Sintered steel is a type of metal that has undergone a sintering process, in which the powdered metal is heated below its melting point until the particles form a molecular bond.
Metals like iron, copper, and aluminum are commonly turned into sintered steel. Sintered steels normally possess high temperature resistance and slow deformation rate.
Sintered copper steel is commonly used as a component in motorcycle brake pads.
There are three main stages in the production of sintered steel: pulverization, molding and compaction. The first step is to convert the steel ore into powder. Grinding, atomization, chemical reaction, and centrifugal disintegration are four ways to produce metal powder.
The powder is transferred to a mold press. Metal products with intricate shapes and details can be made more efficiently with this method because the particles are better adapted to the mold.
The mold is then pressurized and compacted. Heat is added to fuse the particles. In some cases, sintered metal can be re-pressed to reduce porosity.
Although easy to cast, sintered steels can be difficult to machine.
Uneven particles create an abrasive surface that accelerates wear on machining tools. To increase machinability, additives such as phosphorus, sulfur, and tellurium are mixed with the base metal to create a smoother surface.
Unlike traditional metallurgy, in which steel is cast in a more or less liquid state before being shaped, sintered steels is forged while still in powder form.
By not having to be melted, several phases of the conventional process are eliminated. This reduces manufacturing time, which can be crucial for high-volume production.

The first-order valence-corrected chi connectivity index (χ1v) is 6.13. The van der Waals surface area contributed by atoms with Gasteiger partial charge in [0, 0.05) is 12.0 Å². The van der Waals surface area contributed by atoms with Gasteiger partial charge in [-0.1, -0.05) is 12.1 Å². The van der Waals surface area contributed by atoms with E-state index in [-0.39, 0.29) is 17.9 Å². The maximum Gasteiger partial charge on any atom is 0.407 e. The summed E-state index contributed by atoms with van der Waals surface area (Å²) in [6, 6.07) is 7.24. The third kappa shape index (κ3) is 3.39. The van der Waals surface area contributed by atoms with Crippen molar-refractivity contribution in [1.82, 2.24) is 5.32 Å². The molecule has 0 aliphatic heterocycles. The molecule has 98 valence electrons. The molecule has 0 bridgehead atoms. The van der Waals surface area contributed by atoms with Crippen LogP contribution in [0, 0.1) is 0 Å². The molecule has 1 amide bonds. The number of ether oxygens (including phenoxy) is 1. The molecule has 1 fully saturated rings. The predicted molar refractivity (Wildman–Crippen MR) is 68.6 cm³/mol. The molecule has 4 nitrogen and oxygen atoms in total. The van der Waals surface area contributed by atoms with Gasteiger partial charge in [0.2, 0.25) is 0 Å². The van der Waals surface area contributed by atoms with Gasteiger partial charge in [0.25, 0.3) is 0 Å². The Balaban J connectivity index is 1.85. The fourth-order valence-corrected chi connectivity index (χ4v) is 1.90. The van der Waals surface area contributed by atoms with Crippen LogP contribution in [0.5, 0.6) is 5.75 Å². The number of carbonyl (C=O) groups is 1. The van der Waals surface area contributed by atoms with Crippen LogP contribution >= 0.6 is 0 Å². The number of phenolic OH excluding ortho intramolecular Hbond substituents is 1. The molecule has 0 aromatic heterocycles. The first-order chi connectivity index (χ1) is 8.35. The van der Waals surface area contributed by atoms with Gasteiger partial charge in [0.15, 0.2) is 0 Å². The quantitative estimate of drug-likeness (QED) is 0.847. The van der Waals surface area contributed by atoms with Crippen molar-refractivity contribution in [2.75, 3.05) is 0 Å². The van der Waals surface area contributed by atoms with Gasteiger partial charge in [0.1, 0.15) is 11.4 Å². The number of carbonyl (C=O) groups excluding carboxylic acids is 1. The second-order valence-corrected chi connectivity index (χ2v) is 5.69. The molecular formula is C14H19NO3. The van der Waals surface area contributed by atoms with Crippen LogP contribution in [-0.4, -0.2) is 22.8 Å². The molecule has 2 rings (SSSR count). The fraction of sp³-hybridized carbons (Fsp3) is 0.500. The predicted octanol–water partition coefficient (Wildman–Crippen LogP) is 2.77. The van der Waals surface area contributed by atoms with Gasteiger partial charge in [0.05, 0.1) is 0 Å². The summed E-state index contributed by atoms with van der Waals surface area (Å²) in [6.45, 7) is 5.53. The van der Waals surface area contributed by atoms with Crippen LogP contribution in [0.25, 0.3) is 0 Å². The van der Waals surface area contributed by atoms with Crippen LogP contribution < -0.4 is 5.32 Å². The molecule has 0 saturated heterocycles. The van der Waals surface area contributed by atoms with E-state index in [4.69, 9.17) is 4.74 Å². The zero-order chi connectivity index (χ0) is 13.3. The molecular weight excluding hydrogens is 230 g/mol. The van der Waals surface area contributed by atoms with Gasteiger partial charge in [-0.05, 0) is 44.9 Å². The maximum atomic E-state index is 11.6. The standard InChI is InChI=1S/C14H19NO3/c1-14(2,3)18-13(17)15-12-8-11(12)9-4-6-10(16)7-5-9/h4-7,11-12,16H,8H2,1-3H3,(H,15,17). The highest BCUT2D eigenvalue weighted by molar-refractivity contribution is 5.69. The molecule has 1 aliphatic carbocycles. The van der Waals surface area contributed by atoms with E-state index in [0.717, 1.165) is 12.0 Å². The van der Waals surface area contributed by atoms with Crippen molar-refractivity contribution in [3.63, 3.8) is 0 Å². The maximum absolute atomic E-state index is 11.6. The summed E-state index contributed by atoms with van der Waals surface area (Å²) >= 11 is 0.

A relatively low temperature is needed to sinter steel. As a result, tungsten and other metals with high melting temperatures are frequently converted to sintered steel. Metals that are not easily melt-alloyed can be combined by sintering.
Titanium carbide, a tough metal used in the machining of spacecraft tips and exteriors, is manufactured by this method.
The spaces between the particles created during sintering increase the porosity of the steel. This attribute enables the production of sintered stainless steel filters, which can be used to filter air and chemicals.
Also, since sintered stainless steels can withstand tremendous heat, it is often applied in extreme environments.
In motorcycles, sintered copper steel is commonly used as a component in brake pads. Provides relatively more stopping power and heat resistance compared to organic brake pads.
The ability to remain durable after repeated breakage has made it popular with motorcycle enthusiasts.
Ball bearings made of sintered steels are often found in industrial machines. The gaps within the bearings retain fluid, which helps keep them properly lubricated.